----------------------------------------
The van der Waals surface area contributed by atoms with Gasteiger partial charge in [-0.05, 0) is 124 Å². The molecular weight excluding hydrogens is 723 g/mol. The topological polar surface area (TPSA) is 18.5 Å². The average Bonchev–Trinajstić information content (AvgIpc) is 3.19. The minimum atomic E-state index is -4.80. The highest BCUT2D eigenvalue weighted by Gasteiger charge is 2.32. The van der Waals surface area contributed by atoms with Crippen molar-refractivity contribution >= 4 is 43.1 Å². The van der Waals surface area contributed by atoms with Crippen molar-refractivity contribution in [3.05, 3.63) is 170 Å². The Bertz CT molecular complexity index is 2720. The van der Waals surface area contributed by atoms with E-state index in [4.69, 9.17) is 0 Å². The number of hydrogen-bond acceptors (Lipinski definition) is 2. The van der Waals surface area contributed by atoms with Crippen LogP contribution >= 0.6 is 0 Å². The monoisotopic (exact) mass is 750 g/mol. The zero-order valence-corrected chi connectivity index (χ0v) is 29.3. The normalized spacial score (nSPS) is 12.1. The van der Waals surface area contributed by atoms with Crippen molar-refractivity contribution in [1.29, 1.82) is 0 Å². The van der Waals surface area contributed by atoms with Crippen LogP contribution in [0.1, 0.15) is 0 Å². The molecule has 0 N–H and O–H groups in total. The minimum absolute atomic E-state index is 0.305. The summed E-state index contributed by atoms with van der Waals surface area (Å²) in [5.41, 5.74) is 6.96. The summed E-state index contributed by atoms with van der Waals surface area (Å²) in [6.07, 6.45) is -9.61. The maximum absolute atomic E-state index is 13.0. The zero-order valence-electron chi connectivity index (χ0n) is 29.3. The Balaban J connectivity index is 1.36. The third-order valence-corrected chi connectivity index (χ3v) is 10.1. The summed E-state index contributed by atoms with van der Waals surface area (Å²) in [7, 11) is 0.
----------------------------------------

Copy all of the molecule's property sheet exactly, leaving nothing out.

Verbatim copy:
The van der Waals surface area contributed by atoms with Gasteiger partial charge in [-0.05, 0) is 124 Å². The molecular weight excluding hydrogens is 723 g/mol. The topological polar surface area (TPSA) is 18.5 Å². The average Bonchev–Trinajstić information content (AvgIpc) is 3.19. The minimum atomic E-state index is -4.80. The highest BCUT2D eigenvalue weighted by Gasteiger charge is 2.32. The van der Waals surface area contributed by atoms with Crippen molar-refractivity contribution >= 4 is 43.1 Å². The van der Waals surface area contributed by atoms with Crippen molar-refractivity contribution in [3.05, 3.63) is 170 Å². The Bertz CT molecular complexity index is 2720. The van der Waals surface area contributed by atoms with E-state index in [4.69, 9.17) is 0 Å². The number of hydrogen-bond acceptors (Lipinski definition) is 2. The van der Waals surface area contributed by atoms with Crippen LogP contribution >= 0.6 is 0 Å². The monoisotopic (exact) mass is 750 g/mol. The zero-order valence-corrected chi connectivity index (χ0v) is 29.3. The normalized spacial score (nSPS) is 12.1. The van der Waals surface area contributed by atoms with Crippen molar-refractivity contribution in [1.29, 1.82) is 0 Å². The van der Waals surface area contributed by atoms with Crippen LogP contribution in [0.1, 0.15) is 0 Å². The molecule has 0 N–H and O–H groups in total. The minimum absolute atomic E-state index is 0.305. The summed E-state index contributed by atoms with van der Waals surface area (Å²) in [5.41, 5.74) is 6.96. The summed E-state index contributed by atoms with van der Waals surface area (Å²) in [6.07, 6.45) is -9.61. The maximum absolute atomic E-state index is 13.0. The zero-order valence-electron chi connectivity index (χ0n) is 29.3. The Balaban J connectivity index is 1.36. The third-order valence-corrected chi connectivity index (χ3v) is 10.1. The summed E-state index contributed by atoms with van der Waals surface area (Å²) in [7, 11) is 0.